Exploring Post Traumatic Stress Disorder in Cystic Fibrosis (Part 2)
It is still early days when looking at the long-lasting effects trauma can have on babies and parents in newborn intensive care units (NICU). What has been identified as badly controlled cortisol secretion causes toxic stress. Cortisol is what manages that “fight or flight” response I spoke about in "Exploring Post Traumatic Stress Disorder in Cystic Fibrosis Part 1."
A study carried out in 2018 did identify that newborn babies and children affected by (hospital-induced) adverse childhood experiences due to toxic stress are often linked to poor health outcomes. However, stress-buffering through strong social supports and connections can mitigate the short- and long-term impacts, making stressors at worst, tolerable.”1
Tolerable. Not eliminated. Unable to be avoided. Further cementing the link between traumatic experiences in early childhood reducing positive health outcomes, management of the illness, and long-lasting trauma responses in adult patients.
Experiences with cystic fibrosis and trauma
Needle phobia and PTSD
CF patients are no stranger to needle and procedure phobia often resulting from recurring bad experiences early on in life. Untreated, these can lead to mental health difficulties, severe anxiety, and avoidance of treatment. Research carried out underlined that anxiety disorders to specific phobias that began because of past trauma, can cause psychic fracturing.2
This can lead to dissociative ego states where an aspect of the self remains attached to the past trauma on a subconscious level. When a stressor or trigger identical to the past event is felt, an over-reaction occurs. This is how needle phobia works.2
Let us now break down how the development of needle--or any procedure--phobia can have a detrimental effect to the child or adult developing PTSD or c-PTSD:2
- The procedure or traumatic event takes place early in life
- No escape from the traumatic event (the procedure)
- Helpless, feeling out of control, trapped
- Often caregivers not present during the procedure (at request of medical professionals)
- Traumatic event happens repeatedly throughout their childhood and adult life (repeated needles, cannulas, picc lines, hospital procedures)
The psychic fracturing is being repeated time and time again.
Transplants and PTSD
Many CF people came forward highlighting their experiences around long-lasting severe emotional distress post-transplant. They felt this wasn’t being accounted for as it wasn’t widely acknowledged.
A recent study by Dr. Chernyak in 2019 which looked at medically-induced exacerbation of PTSD following lung transplantation highlighted that patients undergoing a lung transplantation were twice as likely to develop PTSD compared to the normal population. It also highlighted that PTSD symptoms related to remote trauma lasted up to 2 years after transplant.3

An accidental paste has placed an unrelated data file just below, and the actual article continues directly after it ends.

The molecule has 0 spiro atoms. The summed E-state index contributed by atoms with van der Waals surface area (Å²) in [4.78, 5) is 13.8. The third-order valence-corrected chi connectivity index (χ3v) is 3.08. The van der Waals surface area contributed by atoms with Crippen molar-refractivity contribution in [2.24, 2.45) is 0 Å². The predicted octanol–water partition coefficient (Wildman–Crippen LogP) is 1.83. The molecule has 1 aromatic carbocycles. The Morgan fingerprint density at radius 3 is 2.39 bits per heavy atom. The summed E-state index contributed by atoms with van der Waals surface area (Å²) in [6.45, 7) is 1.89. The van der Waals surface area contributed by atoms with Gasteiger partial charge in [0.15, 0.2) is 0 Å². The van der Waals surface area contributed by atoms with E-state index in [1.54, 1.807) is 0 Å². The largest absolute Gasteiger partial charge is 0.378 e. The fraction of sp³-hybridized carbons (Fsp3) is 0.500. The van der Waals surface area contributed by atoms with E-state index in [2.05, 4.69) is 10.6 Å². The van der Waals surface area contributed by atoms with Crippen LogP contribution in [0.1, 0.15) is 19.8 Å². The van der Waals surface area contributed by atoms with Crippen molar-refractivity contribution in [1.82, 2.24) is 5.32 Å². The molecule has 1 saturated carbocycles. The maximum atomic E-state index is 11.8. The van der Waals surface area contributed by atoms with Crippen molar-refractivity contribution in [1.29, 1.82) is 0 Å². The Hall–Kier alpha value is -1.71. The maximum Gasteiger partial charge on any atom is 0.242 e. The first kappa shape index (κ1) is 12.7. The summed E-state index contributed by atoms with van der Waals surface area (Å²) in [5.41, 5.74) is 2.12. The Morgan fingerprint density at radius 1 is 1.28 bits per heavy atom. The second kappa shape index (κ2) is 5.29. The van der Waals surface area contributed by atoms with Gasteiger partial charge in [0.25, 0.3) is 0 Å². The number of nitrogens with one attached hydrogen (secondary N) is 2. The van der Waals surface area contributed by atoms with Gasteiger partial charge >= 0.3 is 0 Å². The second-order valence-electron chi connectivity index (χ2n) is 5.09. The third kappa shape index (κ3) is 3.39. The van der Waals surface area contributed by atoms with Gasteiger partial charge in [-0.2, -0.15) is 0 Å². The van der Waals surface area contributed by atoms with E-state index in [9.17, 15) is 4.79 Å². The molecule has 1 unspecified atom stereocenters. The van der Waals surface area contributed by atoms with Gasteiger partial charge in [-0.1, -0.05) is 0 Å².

Bereavement and PTSD
The process of loving somebody with CF is a difficult one, especially when the CF person becomes unwell. Bereavement becomes increasingly difficult when you are coping with a family who has more than one CF child. Siblings with CF and how that overall will affect their own coping strategies and lifelong health outcomes are understudied.
Many CF patients who had lost a sibling to CF were filled with fear of their own potential mortality and guilt for being the healthy one left behind. It is not uncommon for a person to be diagnosed with PTSD after the death of a loved one with CF.
How do we help cystic fibrosis patients with trauma?
I choose to delve into this topic because I feel PTSD and c-PTSD are something that often goes undiagnosed in CF care--both for the patient and caregivers. As children, we are taken to the hospital and all our physical vitals are checked, our lungs tuned up with IV’s, but at no point are our fractured psyches considered.
Our parents adapt to caring for a child or children with cystic fibrosis, learn to accept the new "reality," watch us undergo horrible procedures at the hospital, administer medications, keep us germ-free, spend hours doing physio and nebs. At no point are the on-going trauma responses presenting in our parents being reviewed and treated.
Furthermore, the everlasting damage to the CF person isn’t easily recognized when we reach adulthood either. I feel the medical professionals are finally catching up with research into PTSD and c-PTSD related to the complexity of chronic illness, yet it still not being well documented among CF care. We have a long way to go, but I am confident we will get there.
Have you or your loved one with cystic fibrosis experienced PTSD from CF-related trauma? You are not alone.
Are you a patient or a caregiver?